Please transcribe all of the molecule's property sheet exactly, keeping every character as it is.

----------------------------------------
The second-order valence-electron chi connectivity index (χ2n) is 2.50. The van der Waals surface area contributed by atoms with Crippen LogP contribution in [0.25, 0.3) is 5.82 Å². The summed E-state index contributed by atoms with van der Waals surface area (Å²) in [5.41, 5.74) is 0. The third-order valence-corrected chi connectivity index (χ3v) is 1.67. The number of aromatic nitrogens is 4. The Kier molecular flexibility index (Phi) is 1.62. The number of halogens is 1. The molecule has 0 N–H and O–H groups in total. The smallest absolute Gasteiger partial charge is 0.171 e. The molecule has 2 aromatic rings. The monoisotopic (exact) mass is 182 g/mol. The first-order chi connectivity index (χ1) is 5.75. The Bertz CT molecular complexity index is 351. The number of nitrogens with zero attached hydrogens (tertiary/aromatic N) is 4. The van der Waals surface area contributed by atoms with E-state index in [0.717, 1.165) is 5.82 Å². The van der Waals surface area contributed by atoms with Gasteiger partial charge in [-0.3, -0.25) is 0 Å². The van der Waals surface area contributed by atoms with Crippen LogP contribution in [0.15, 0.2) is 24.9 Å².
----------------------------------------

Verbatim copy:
The second-order valence-electron chi connectivity index (χ2n) is 2.50. The van der Waals surface area contributed by atoms with Crippen LogP contribution in [0.25, 0.3) is 5.82 Å². The summed E-state index contributed by atoms with van der Waals surface area (Å²) in [5.41, 5.74) is 0. The third-order valence-corrected chi connectivity index (χ3v) is 1.67. The number of aromatic nitrogens is 4. The Kier molecular flexibility index (Phi) is 1.62. The number of halogens is 1. The molecule has 0 N–H and O–H groups in total. The smallest absolute Gasteiger partial charge is 0.171 e. The molecule has 2 aromatic rings. The monoisotopic (exact) mass is 182 g/mol. The first-order chi connectivity index (χ1) is 5.75. The Bertz CT molecular complexity index is 351. The number of nitrogens with zero attached hydrogens (tertiary/aromatic N) is 4. The van der Waals surface area contributed by atoms with E-state index in [0.717, 1.165) is 5.82 Å². The van der Waals surface area contributed by atoms with Gasteiger partial charge in [-0.3, -0.25) is 0 Å². The van der Waals surface area contributed by atoms with Crippen LogP contribution in [0.15, 0.2) is 24.9 Å².